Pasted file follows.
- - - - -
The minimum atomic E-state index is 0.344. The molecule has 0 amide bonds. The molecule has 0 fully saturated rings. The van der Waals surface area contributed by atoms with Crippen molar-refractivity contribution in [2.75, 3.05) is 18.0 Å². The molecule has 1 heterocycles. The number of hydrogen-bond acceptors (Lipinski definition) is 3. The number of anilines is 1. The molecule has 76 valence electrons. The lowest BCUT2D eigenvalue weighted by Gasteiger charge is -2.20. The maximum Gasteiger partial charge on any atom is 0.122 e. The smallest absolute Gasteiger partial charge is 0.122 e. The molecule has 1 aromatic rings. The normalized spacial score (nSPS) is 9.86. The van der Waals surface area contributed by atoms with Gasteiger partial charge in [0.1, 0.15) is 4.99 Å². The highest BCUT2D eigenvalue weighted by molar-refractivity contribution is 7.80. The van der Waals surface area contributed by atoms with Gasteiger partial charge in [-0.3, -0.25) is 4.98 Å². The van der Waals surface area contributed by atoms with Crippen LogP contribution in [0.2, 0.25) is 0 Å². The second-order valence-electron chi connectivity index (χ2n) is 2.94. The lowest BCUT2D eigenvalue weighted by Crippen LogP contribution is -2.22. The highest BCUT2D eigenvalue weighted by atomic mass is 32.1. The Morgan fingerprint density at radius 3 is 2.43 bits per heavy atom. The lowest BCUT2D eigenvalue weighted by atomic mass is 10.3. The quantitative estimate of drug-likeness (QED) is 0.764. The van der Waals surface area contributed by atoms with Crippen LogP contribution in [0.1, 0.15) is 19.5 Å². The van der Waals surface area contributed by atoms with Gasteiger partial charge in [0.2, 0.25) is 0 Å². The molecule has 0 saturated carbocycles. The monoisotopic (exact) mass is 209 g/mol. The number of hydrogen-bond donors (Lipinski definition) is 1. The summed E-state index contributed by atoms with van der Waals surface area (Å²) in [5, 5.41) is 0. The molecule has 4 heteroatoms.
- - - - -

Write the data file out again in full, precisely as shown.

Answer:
The minimum atomic E-state index is 0.344. The molecule has 0 amide bonds. The molecule has 0 fully saturated rings. The van der Waals surface area contributed by atoms with Crippen molar-refractivity contribution in [2.75, 3.05) is 18.0 Å². The molecule has 1 heterocycles. The number of hydrogen-bond acceptors (Lipinski definition) is 3. The number of anilines is 1. The molecule has 76 valence electrons. The lowest BCUT2D eigenvalue weighted by Gasteiger charge is -2.20. The maximum Gasteiger partial charge on any atom is 0.122 e. The smallest absolute Gasteiger partial charge is 0.122 e. The molecule has 1 aromatic rings. The normalized spacial score (nSPS) is 9.86. The van der Waals surface area contributed by atoms with Gasteiger partial charge in [0.1, 0.15) is 4.99 Å². The highest BCUT2D eigenvalue weighted by molar-refractivity contribution is 7.80. The van der Waals surface area contributed by atoms with Gasteiger partial charge in [-0.3, -0.25) is 4.98 Å². The van der Waals surface area contributed by atoms with Crippen LogP contribution in [0.2, 0.25) is 0 Å². The second-order valence-electron chi connectivity index (χ2n) is 2.94. The lowest BCUT2D eigenvalue weighted by Crippen LogP contribution is -2.22. The highest BCUT2D eigenvalue weighted by atomic mass is 32.1. The Morgan fingerprint density at radius 3 is 2.43 bits per heavy atom. The lowest BCUT2D eigenvalue weighted by atomic mass is 10.3. The quantitative estimate of drug-likeness (QED) is 0.764. The van der Waals surface area contributed by atoms with Crippen LogP contribution in [0.1, 0.15) is 19.5 Å². The van der Waals surface area contributed by atoms with Gasteiger partial charge in [0.2, 0.25) is 0 Å². The molecule has 0 saturated carbocycles. The monoisotopic (exact) mass is 209 g/mol. The number of hydrogen-bond donors (Lipinski definition) is 1. The summed E-state index contributed by atoms with van der Waals surface area (Å²) in [5, 5.41) is 0. The molecule has 4 heteroatoms.